ATLANTA – At a time the NFL and the Players Association normally would be enjoying a honeymoon period, their relationship appears to be about as comfortable as the Senate hearings on the Secret Service shenanigans in Cartagena.
A lot of tight lips and no smiles.
In just about every way possible, the league and the union are at odds. That includes a silly flap over whether players should wear knee and thigh pads, and grievances in response to the New Orleans Saints' bounty scandal. On Wednesday, the union even filed a collusion claim against the league based on the belief that clubs tacitly agreed to a "secret" cap during the 2010 season.
Adding to the friction is Jonathan Vilma's defamation lawsuit against commissioner Roger Goodell. To be clear, NFLPA executive director DeMaurice Smith did not direct Vilma's course of action in response to the linebacker being suspended for the 2012 campaign for his role in the Saints' scandal. At the same time, plenty of people believe that if Smith and Goodell had a more productive relationship, this might have been avoided.
To put it another way, if former union head Gene Upshaw were still alive …
"None of this would be happening," an NFL source said Tuesday at the league meeting. "Vilma would have probably been suspended for six games, the other guys for one or two each. Gene would have seen the evidence and it would be over. Instead, you have this fight that's going on forever. It's all we talk about and that's not good for the players or the league."
Or as another league source said: "The worst part of this is the demonizing of [Goodell]. Instead of the players seeing Roger as a resource and a person who wants to help them, he's the bad guy."
Some of that is natural. Goodell's role is not always a positive one and players are clear about the fact that he works for the owners first (a point driven home during last year's labor negotiations). However, the figurative bridge that connected Goodell to the players has been progressively severed.
"There's no cooperation on even the smallest ideas," one of the league sources said. "We come to the union with ideas about programs and the union just gives us blank stares and says, 'Our leadership is not interested in that.' We say back to them, 'OK, if you have ideas, we'll help with them. We don't even need to say it's sponsored by the league, but let's have a joint effort.' No response."
The belief in some circles is that Smith doesn't want to follow in the footsteps of Upshaw, who was sometimes perceived as being too close to Goodell and predecessor Paul Tagliabue.
According to a union source, Smith even has a picture on his desk of Upshaw standing next to Goodell, striking a rather chummy pose.
"De said he has that to remind him of what he doesn't want to be," the source said.
Another union source said Smith and Goodell never had a great opportunity to develop a real relationship because of the timing.
"If you remember when De took over, the process had already started. The owners had already opted out [of the collective bargaining agreement] and the posturing by both sides had already begun," the source said. "I don't think there was ever an opportunity for Roger and De to ever really sit down and get to know each other."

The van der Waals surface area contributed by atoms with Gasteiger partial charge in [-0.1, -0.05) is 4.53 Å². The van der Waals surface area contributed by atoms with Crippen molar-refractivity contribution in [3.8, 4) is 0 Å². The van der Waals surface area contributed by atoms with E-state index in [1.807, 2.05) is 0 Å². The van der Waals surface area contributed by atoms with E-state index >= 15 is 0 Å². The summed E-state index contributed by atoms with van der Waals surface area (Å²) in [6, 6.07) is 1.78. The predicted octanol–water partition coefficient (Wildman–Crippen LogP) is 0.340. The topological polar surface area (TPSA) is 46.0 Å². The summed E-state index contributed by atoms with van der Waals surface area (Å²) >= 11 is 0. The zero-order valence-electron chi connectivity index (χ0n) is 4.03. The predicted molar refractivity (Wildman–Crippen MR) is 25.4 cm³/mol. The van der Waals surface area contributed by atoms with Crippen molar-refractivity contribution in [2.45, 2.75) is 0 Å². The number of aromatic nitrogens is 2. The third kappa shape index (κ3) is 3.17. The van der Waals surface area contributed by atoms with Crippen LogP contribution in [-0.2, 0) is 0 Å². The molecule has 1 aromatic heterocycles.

NFLPA spokesman George Atallah did not respond to a request to discuss the relationship between the sides.
On Tuesday, Goodell said only that the relationship with the union was a typical working one. This week, the league and the union went head-to-head over the issue of players wearing pads, a seemingly innocuous and inane topic that the league and the union have been discussing for three years.
"That's part of operating in a pretty complex world," said Goodell, who noted that Nike CEO Mark Parker recently told him that NBA players wear more pads from the waist down than NFL players. "You have to be open about the initiatives you take on …
"You don't expect to agree on everything. That's part of the dialogue, that's part of finding solutions. The reality is that you have to put issues on the table and drive toward solutions that are good for the game. … I don't characterize things very often. We continue to discuss the issues. We don't always agree, but we seek resolutions."
The problem is that the avenues to seek communication and resolution seem to be disappearing.
Over the past two years, the union has done away with the Player Advisory Council, a group of players that would regularly meet with Goodell to discuss everything from on-field and off-field discipline to playing rules. The council was started shortly after Goodell and Upshaw reached agreement on the Personal Conduct Policy in 2006.
That gave the players a voice in the process. Whether Roger actually did what the players said, at least they felt like they had a voice. They could talk to him and get their points across.
There is now no regular, direct communication between Goodell and players. While Goodell has often spoken to individual players – often in disciplinary matters – the situation is far less comfortable than before.
Moreover, in the Saints' bounty scandal, players were told by the union not to meet with Goodell to go over the possible discipline. The league is now awaiting the result of two appeals the union filed over whether Goodell has the authority to discipline the players at all.
To observers, it's all a waste of time.
"You're going to have disagreements on issues, but there were ways to settle issues amicably and we've gotten away from that," a third league source said.
Or as NFL vice president and attorney Jeff Pash put it: "I think we've lost sight a little bit that there are more things that bring us together than separate us. We need to work together, not just for the business end of the game, but because this is a very special and unique activity we're all a part of. We need to preserve that and be guardians of it."
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